Feeling Gardens

October 5, 2009

in Articles, General Interest

by Amanda Patton

Over the last few years I have become interested in NLP (Neuro Linguistic Programming), which is a tool for understanding people, their motivations and personality traits by understanding the language that they use.  One part of NLP is to categorise people as visual, auditory or kinesthetic (feeling); it’s easy to discover which category people belong to when you listen to their choice of words – “I see what you mean”, “I hear what you’re saying” or “I know what you mean”.

As an artist, I have always thought of myself as a visual person, until having coffee with an NLP expert a year or so ago.  When he asked, “which would you say you are?” I replied “visual, of course!”  A long pause followed when he just looked at me and then he said, “are you sure?”  It was a simple observation on his part (and an easy one, I have realised by listening to myself, as my language is constantly peppered with how things make you feel) but the revelation has changed totally the way that I approach my design work and the gardens that I am creating.

It’s obvious when you think about it that an artist must be kinesthetic – art isn’t just visually appealing, it must move you, shock you, create emotion in you in some form.  And so with gardens, they must move you on a deeper level than just being visually pleasing.  While it plays a part in creating a garden, I have realised that the visual is not an end in itself, but one of several tools that can be used to create feeling and emotion.

Perhaps this is all so obvious that everyone already knows it, but to me this is so exciting, so new, that I am looking at everything I design and every garden I visit with very different eyes.  This discovery has led me to analyse all the elements that contribute specifically to atmosphere, such as the manipulation of natural light, the proportions of open and enclosed space, the emotional impact of colour. I went to the Westonbirt Festival of the Garden a few years back and was struck then how several of the gardens had a palpable atmosphere (it’s not something I’ve felt at Chelsea, is this because we can’t enter the gardens or because we are too concerned with the visual at Chelsea?)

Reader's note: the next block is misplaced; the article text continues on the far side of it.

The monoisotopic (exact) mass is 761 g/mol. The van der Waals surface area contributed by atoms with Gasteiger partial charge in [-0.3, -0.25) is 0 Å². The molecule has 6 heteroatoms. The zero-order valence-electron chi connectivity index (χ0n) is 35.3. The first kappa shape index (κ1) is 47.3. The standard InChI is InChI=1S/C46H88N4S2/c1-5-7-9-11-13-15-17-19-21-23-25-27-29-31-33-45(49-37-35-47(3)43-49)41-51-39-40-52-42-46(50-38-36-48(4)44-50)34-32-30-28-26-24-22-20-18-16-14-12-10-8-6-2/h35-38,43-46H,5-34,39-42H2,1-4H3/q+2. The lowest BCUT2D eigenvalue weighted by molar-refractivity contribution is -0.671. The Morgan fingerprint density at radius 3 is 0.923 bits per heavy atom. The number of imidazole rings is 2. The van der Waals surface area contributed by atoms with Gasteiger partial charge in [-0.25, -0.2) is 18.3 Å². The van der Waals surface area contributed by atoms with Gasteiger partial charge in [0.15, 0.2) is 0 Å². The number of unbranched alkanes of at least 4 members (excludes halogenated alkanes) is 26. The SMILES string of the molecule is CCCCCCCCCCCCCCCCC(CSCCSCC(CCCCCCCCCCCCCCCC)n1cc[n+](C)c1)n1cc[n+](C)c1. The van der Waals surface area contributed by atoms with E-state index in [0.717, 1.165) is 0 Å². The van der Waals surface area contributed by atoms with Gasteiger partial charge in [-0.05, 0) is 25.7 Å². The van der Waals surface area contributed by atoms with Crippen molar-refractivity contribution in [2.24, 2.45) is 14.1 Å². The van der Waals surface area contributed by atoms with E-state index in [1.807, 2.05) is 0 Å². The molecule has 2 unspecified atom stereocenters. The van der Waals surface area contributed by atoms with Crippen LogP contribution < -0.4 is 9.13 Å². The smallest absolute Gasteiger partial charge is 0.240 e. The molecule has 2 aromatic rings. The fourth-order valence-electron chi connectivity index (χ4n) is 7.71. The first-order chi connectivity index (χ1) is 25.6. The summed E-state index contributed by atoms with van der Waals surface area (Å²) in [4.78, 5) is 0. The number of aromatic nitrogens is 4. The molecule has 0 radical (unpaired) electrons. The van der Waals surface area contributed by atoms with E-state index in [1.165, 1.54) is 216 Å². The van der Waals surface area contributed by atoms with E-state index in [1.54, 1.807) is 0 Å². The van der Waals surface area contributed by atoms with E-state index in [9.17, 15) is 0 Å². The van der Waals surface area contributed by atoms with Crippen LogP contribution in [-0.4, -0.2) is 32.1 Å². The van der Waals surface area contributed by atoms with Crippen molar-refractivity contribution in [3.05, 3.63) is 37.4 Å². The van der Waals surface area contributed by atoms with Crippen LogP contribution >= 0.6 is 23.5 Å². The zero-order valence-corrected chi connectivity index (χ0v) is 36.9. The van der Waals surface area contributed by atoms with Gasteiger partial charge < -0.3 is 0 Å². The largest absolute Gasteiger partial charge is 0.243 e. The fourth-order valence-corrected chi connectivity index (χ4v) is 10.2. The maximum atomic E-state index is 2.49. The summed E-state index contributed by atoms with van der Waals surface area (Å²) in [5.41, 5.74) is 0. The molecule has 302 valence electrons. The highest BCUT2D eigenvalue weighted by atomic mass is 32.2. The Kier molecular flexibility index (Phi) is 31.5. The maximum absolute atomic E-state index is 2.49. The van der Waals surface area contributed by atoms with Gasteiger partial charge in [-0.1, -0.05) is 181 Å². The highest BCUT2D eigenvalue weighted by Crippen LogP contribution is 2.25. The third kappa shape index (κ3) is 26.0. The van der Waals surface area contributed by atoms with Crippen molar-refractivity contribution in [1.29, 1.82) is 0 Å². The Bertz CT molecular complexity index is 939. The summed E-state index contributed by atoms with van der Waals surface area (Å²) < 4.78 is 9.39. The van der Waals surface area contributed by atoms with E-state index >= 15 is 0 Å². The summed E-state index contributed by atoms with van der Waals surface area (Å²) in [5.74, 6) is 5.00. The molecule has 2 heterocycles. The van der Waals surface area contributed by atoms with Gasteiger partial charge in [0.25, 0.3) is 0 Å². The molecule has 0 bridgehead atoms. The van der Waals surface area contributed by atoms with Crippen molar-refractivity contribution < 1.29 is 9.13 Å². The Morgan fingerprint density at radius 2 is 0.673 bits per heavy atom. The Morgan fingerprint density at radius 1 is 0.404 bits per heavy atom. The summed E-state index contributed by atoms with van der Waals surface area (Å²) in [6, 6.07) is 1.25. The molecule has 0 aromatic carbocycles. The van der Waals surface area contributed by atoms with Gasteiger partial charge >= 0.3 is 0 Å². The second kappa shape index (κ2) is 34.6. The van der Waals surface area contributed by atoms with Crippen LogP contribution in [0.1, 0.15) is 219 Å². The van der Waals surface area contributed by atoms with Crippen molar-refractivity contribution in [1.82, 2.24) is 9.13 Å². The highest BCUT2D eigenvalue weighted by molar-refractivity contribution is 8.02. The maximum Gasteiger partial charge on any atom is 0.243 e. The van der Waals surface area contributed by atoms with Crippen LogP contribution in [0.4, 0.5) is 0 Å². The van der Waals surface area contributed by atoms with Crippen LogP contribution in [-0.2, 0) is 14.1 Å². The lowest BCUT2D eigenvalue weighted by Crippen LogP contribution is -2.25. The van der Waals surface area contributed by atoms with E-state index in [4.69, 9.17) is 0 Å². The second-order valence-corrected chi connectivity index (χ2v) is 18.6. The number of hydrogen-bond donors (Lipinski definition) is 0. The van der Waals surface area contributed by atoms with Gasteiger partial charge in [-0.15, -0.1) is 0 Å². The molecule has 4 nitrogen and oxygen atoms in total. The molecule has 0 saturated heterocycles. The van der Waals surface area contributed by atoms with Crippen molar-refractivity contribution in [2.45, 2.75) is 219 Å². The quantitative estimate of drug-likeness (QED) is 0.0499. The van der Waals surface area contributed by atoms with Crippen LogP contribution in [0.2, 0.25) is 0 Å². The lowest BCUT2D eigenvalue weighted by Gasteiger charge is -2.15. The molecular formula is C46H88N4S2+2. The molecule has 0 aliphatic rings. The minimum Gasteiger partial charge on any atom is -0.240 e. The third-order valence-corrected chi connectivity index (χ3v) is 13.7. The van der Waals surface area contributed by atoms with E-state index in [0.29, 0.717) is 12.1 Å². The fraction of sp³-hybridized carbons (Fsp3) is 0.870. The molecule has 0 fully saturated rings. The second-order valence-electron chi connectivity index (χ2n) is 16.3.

In designing a Show Garden for Bradstones to be staged at Hampton Court this July, it was the creation of atmosphere that has been the guiding force for me.  Every design decision I have made within the garden has been taken on the basis of, “how will this make the visitor/viewer feel?”  In deliberately setting out to manipulate emotion, I hope to create spaces within the garden that are uncomfortable and unsettling – and by creating the antithesis of a ‘feel good’ garden, I hope to highlight the relevance of how our designed spaces, gardens or otherwise, make you feel.  Surely there is no more important or significant contribution to people’s lives that a designer can make?

Amanda Patton – writer, designer, illustrator

Amanda Patton’s website

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